Art of Living guilty of damaging Yamuna floodplains

Policy matter this week
The front view of the giant stage under construction for the World Culture Festival. (Source: Yamuna Jiye Abhiyan) The front view of the giant stage under construction for the World Culture Festival. (Source: Yamuna Jiye Abhiyan)

World Culture Festival damaged Yamuna floodplains, concludes NGT

The committee appointed by the National Green Tribunal has found that Art of Living's World Culture Festival, held in March 2016, damaged the ecology of the Yamuna floodplains in Delhi. This means that the latter will have to pay a fine larger than Rs 5 crore it has already paid. The earlier fine imposed by NGT was an interim compensation against which the festival was allowed to take place. However, the Art of Living Foundation has denied any damage done to the floodplains. According to a petitioner, the unusual water stagnation at the location is proof of the damage done.

Set up National Water Commission, recommends panel

The committee set up by the Ministry of Water Resources has suggested setting up the National Water Commission in place of the existing Central Water Commission and the Central Groundwater Board. It has also been suggested that the new commission will have its presence across all river basins and should look at both surface and groundwater in an integrated manner. Along with this, the panel has also warned against the impacts of interlinking of rivers and dependence on large dam projects.

SC gets strict against Bengaluru lake encroachments 

The Supreme Court has ordered all the builders in Bengaluru to push their projects back by 75 metres from the lakes and wetlands. Along with this, the SC has also refused to halt the demolitions conducted by Bruhat Bangalore Mahanagara Palike (BBMP). Last week, the latter went on a massive demolition drive across the city, razing encroachments on lakebeds and storm water drains. It has also informed the high court that out of the 1,923 identified encroachments, 822 had been cleared earlier and the remaining 1,101 encroachments were being cleared now.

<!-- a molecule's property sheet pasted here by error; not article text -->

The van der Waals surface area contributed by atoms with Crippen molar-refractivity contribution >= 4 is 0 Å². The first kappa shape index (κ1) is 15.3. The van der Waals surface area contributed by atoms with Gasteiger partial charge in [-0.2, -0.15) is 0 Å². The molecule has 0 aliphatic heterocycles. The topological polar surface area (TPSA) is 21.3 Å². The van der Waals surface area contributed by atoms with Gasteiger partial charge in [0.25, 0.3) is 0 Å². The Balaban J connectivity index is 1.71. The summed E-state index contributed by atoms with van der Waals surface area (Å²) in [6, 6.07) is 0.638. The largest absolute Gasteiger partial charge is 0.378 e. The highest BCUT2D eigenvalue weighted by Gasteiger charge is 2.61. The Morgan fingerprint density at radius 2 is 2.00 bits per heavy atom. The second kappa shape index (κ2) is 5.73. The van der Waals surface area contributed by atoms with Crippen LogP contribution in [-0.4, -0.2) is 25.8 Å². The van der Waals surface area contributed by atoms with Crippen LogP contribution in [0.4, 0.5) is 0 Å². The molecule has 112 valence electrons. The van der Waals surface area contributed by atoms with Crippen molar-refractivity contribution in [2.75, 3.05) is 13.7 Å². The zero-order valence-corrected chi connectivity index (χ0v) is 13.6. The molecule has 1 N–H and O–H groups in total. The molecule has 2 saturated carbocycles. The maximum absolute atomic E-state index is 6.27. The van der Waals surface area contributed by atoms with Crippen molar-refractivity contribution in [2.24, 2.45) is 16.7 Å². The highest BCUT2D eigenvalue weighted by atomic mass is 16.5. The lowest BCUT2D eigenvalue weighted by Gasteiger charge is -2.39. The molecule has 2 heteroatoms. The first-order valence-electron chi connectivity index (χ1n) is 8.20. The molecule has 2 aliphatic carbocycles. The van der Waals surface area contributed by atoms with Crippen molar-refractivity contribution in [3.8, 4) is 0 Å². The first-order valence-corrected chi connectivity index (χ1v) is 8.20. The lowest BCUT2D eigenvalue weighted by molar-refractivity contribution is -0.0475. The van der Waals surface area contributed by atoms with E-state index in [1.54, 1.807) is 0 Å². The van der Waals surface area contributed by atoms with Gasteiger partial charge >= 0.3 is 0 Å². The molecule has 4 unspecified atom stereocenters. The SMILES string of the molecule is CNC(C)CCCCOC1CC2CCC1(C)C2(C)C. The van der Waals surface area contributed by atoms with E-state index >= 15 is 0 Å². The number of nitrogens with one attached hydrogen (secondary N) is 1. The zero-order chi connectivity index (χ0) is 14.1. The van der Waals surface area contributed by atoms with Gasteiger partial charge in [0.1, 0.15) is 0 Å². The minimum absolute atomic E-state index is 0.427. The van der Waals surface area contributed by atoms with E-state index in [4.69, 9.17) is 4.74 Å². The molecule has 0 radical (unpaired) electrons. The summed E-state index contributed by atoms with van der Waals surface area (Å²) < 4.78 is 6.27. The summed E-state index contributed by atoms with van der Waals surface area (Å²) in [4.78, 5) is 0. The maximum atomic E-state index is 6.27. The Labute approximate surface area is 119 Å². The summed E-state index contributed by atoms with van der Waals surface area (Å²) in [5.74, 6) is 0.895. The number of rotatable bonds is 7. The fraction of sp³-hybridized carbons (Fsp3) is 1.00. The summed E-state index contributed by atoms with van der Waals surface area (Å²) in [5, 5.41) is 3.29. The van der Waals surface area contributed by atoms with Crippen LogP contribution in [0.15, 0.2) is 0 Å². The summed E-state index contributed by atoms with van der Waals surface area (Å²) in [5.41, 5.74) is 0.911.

Climate resilient agriculture project gets a go ahead in Maharashtra

The Maharashtra cabinet has given its nod for the climate resilient agriculture project that aims to reduce farmers’ dependence on unpredictable weather cycles. The World Bank-supported project will be implemented in 4,000 drought-hit districts of Vidarbha and Marathwada and some 900 villages on the banks of the Purna river. Along with this, the cabinet has also sanctioned creation of 23 posts for the project. The detailed project report and manuals will be prepared soon. 

Demarcate Ganga floodplains: NGT to Uttarakhand government

In order to expedite the Ganga rejuvenation, the National Green Tribunal has asked the Uttarakhand government to demarcate floodplains of the Ganga river from Gomukh to Roorkee and submit a compliance report. For carrying out this exercise, the state government has been allowed to seek the assistance of Roorkee-based National Institute of Hydrology. Along with this, the NGT has also sought a report on the total number of hotels in this stretch. 

This is a roundup of important policy matters from August 7 - 14, 2016. Also read last week's news roundup.

 

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